[Python-Dev] Internationalization Toolkit

M.-A. Lemburg mal@lemburg.com
Thu, 11 Nov 1999 18:31:34 +0100

Andy Robinson wrote:
> > See my other post on the subject...
> >
> > Note that if we make UTF-8 the standard encoding,
> > nearly all
> > special Latin-1 characters will produce UTF-8 errors
> > on input
> > and unreadable garbage on output. That will probably
> > be unacceptable
> > in Europe. To remedy this, one would *always* have
> > to use
> > u.encode('latin-1') to get readable output for
> > Latin-1 strings
> > repesented in Unicode.
> You beat me to it - a colleague and I were just
> discussing this verbally.  Specifically we Brits will
> get annoyed as soon as we read in a text file with
> pound (sterling) signs.
> We concluded that the only reasonable default (if you
> have one at all) is pure ASCII.  At least that way I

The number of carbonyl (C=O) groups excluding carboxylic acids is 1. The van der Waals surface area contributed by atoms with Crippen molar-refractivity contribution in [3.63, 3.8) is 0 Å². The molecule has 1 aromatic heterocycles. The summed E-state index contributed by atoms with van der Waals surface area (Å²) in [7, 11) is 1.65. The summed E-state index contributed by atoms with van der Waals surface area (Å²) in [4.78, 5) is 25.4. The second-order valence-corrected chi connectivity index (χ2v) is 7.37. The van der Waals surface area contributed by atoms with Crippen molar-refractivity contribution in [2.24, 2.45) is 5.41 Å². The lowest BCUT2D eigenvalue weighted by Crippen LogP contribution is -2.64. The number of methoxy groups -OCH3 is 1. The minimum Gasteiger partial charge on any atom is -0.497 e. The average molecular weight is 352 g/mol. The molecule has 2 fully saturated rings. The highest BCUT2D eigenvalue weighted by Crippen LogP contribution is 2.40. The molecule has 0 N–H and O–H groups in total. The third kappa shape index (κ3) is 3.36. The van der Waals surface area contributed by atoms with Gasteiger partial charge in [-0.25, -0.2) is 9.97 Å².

> will get a clear and intelligible warning when I load
> in such a file, and will remember to specify
> ISO-Latin-1.

Well, Guido's post made me rethink the approach...

1. Setting <default encoding> to any non UTF encoding
   will result in data lossage due to the encoding limits
   imposed by the other formats -- this is dangerous and
   will result in errors (some of which may not even be
   noticed due to the interpreter ignoring them) in case
   your strings use non encodable characters.

2. You basically only want to set <default encoding> to
   anything other than UTF-8 for stream input and output.
   This can be done using the unicodec stream wrapper without
   too much inconvenience. (We'll have to extend the wrapper a little,
   though, because it currently only accept Unicode objects for
   writing and always return Unicode object when reading.)

3. We should leave the issue open until some code is there
   to be tested... I have a feeling that there will be quite
   a few strange effects when APIs expecting strings are fed
   with Unicode objects returning UTF-8.

Marc-Andre Lemburg
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